Justified judging

Authors
Alexander James Bird
King's College London
Abstract
When is a belief or judgment justified? One might be forgiven for thinking the search for single answer to this question to be hopeless. The concept of justification is required to fulfil several tasks: to evaluate beliefs epistemically, to fill in the gap between truth and knowledge, to describe the virtuous organization of one’s beliefs, to describe the relationship between evidence and theory (and thus relate to confirmation and probabilification). While some of these may be held to overlap, the prospects for fulfilling all may well seem poor. Furthermore the internalist requires that justification be an introspectible property of beliefs and a fundamental epistemic concept, while the externalist is often happy to ignore the concept altogether or at best regard it as an embarrassing add-on to their epistemology. In the light of this one might reasonably give up on justification altogether or adopt pluralist approach, denying that justification is any single property of beliefs of judgments.
Keywords justification, belief, judgment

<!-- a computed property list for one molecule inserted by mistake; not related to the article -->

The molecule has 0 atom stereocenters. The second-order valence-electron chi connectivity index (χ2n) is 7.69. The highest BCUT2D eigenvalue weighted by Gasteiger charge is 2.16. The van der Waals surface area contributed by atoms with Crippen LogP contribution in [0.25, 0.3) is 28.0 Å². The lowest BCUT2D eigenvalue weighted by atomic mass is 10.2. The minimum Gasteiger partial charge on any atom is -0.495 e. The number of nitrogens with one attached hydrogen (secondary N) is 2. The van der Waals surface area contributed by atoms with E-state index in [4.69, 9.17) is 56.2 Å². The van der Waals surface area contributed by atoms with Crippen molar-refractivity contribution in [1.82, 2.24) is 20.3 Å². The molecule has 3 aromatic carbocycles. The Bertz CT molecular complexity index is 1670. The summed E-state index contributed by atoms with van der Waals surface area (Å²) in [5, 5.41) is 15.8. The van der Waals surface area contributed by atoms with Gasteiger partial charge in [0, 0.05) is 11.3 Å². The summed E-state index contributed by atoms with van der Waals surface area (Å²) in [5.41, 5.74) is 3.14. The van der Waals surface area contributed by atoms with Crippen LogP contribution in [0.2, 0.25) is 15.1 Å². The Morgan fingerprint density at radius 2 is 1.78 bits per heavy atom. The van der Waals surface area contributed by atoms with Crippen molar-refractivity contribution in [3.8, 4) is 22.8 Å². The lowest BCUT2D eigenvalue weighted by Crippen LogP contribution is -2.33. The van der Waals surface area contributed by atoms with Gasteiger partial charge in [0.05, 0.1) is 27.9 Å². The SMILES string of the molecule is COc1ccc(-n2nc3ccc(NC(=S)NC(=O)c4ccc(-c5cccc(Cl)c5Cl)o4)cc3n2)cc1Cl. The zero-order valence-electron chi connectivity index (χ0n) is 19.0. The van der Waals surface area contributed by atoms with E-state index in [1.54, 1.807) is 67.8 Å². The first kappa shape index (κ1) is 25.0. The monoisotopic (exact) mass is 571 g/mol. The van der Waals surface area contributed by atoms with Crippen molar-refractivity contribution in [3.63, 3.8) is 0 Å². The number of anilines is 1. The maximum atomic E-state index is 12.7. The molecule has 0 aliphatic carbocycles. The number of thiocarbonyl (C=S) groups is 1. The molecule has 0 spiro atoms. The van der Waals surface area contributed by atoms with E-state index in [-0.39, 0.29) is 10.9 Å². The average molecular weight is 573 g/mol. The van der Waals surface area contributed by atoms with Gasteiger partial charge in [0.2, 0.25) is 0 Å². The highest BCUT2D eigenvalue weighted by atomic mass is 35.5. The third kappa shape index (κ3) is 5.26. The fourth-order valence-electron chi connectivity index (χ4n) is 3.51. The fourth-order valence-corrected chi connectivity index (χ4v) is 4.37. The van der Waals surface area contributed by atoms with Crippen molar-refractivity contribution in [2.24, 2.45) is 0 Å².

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DOI 10.1111/j.1933-1592.2007.00004.x
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References found in this work BETA

Knowledge and its Limits.Timothy Williamson - 2000 - Oxford University Press.
Knowledge and Lotteries.John Hawthorne - 2003 - Oxford University Press.
Warrant and Proper Function.Alvin Plantinga - 1993 - Oxford University Press.
Philosophical Papers.David K. Lewis - 1983 - Oxford University Press.

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Citations of this work BETA

The Externalist’s Demon.Clayton Littlejohn - 2009 - Canadian Journal of Philosophy 39 (3):399-434.
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The Illusion of Exclusivity.Conor McHugh - 2015 - European Journal of Philosophy 23 (4):1117-1136.
Competence to Know.Lisa Miracchi - 2015 - Philosophical Studies 172 (1):29-56.

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